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Compare the Examinations’ Results

Once the selected items have been assessed for the ways in and extent to which they enact the definition, the assessments can be compared. They will not necessarily do all parts of the definition equally well, just as two members of the same sports team will not necessarily perform equally well in any given position on the team—although both may well excel. Feature to feature comparison will likely be preferable, as the individual analysis allows for more exact determination of performance, and more detail is desirable than less.

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Decide upon a Contrastive Thesis

Comparing the results of applying the earlier-determined definition to the two examples should indicate which of them fulfills the definition more fully or, if both enact it fully, which of the examples exhibits the definition’s qualities to a greater extent. Whichever is should be identified as such, and the statement of that identification should be presented as the thesis of the C/C. It will do well to take such a form as “[Item Ð] is a better example of [Defined Group Æ] than [Item Þ].” Other forms are available and may be used as long as they express a clear contrastive relationship between the two selected items.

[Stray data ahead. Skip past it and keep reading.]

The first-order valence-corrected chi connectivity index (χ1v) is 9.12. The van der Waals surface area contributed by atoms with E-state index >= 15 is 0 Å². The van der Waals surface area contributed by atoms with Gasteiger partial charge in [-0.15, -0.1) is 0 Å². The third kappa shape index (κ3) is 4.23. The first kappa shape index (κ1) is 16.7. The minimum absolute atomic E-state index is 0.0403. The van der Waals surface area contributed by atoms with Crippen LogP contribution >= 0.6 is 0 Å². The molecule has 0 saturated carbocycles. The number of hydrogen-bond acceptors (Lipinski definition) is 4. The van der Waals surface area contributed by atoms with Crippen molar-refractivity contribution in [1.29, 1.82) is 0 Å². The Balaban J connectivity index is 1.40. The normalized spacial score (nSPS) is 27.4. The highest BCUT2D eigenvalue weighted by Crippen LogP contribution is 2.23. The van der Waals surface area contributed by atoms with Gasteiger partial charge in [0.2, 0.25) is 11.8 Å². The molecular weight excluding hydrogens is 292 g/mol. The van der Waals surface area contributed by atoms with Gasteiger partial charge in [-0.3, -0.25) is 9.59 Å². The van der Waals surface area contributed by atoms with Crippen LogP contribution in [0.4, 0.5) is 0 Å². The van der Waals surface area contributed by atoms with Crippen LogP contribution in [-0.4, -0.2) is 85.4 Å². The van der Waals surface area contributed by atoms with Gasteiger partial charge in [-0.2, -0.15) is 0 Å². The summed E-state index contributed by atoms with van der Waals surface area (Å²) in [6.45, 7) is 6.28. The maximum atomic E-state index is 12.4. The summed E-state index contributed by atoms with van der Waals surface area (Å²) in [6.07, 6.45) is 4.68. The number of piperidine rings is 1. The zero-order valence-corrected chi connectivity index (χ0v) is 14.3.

It is worth noting that the Ð in the format above need not be better at fulfilling every component of the definition of Æ to be better overall. It can, in fact, be equal or inferior to Þ in one or more respects. It need only be superior (per the definition of Æ) in the aggregate; that is, the ways in which Ð surpasses Þ must be greater in number and/or extent than the ways in which the two are equal or in which Þ surpasses Ð.

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Compose the C/C PV

Taken together, the items noted above constitute a sequence of prewriting that should guide student thinking about the topic and the desired approach to it. That is, the aforementioned do not produce deliverable writing in themselves, but they lead towards the first deliverable for the project: the C/C PV.